Eaglethorpe Buxton and the Elven Princess – Chapter 19

Chapter Nineteen: Wherein I make an escape, a plot element that I normally wouldn’t reveal, but you know that I am alive anyway because I am telling you the story.

I was given another bowl of the delicious mush, which I ate, this time with more difficulty because my back really ached when I bent over to eat like a dog.  I certainly didn’t sleep though.  Oh you can be sure of that.  I didn’t sleep.  Knowing that you are going on trial in one hour is not nearly the cure for sleepiness that knowing you are to be executed in the morning is.

“Eaglethorpe,” a voice called.

I turned to see Jholiera bathed in the light of the setting sun as it diffused through the trees.  She was no longer dressed as a boy.  She had on a leather dress cut in an elven style with a leaf motif carved into it. It left her shoulders bare and though her form was slight, there was no longer any question that she was a young woman. She had golden jewelry on her arms and a delicate golden crown on her head.

“Eaglethorpe, how are you?”

“I’ve a pretty nasty stab wound in my back, and my arms are aching from them being tied behind me.  I think I skinned my knee when I was trying to eat from a bowl like a dog, but there’s no way to check.  Oh yes, and they are going to kill me in a few hours.  Other than that, I’m fine.”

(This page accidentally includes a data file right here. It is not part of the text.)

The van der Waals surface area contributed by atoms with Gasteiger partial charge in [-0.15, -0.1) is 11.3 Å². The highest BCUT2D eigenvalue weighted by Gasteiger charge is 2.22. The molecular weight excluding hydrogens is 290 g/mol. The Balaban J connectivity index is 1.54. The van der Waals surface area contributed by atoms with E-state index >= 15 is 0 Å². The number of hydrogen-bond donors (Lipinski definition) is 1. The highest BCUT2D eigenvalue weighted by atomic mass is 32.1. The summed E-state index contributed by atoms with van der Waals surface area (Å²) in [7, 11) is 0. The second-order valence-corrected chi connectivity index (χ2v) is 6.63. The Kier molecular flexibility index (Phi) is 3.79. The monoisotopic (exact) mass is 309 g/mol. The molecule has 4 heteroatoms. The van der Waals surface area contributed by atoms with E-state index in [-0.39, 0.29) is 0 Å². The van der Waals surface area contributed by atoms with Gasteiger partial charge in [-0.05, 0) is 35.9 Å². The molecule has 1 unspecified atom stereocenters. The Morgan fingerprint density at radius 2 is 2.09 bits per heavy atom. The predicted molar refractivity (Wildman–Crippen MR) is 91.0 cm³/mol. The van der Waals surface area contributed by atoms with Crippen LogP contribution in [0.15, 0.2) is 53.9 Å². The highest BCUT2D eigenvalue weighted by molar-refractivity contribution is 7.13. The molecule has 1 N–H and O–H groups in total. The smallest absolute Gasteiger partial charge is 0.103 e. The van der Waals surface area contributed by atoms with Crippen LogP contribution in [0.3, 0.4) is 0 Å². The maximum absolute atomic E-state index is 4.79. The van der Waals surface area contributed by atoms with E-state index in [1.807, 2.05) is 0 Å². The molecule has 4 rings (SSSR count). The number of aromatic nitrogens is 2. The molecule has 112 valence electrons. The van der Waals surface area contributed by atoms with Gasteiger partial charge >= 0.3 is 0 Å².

“Come here, close to the bars.”

I did as directed and she reached through the bars and cut the bands that were holding my wrists together.  My muscles cried out as blood rushed back into them, and a shooting pain went from my back straight into my heart.

“I think I shall die before they have a chance to kill me,” said I. “Serves them right.”

“Don’t say that.  I’m going to get you out of here.”

“How?”

“I’ll be back after midnight.  In the meantime, try to get some rest.”

“You have no idea, girl,” said I, as she went off into the trees.

Remarkably I did sleep this time.  I must have.  I don’t remember falling asleep or even sitting down.  But when I was awakened, by small pebbles hitting against my face, I found myself sitting against the wall of the cave.

“Ow!  Stop it,” said I, as one of the small pebbles hit me in the eye.

“Quiet you,” said Jholiera.  “I’m almost ready to rescue you.  Get over here and wait by the cell door.  You have to be ready at a moment’s notice.”

“Why aren’t you rescuing me now?”

“I don’t have the key yet.”

“You don’t have the key?”

“Calm down.  I’ll be back in a few minutes.”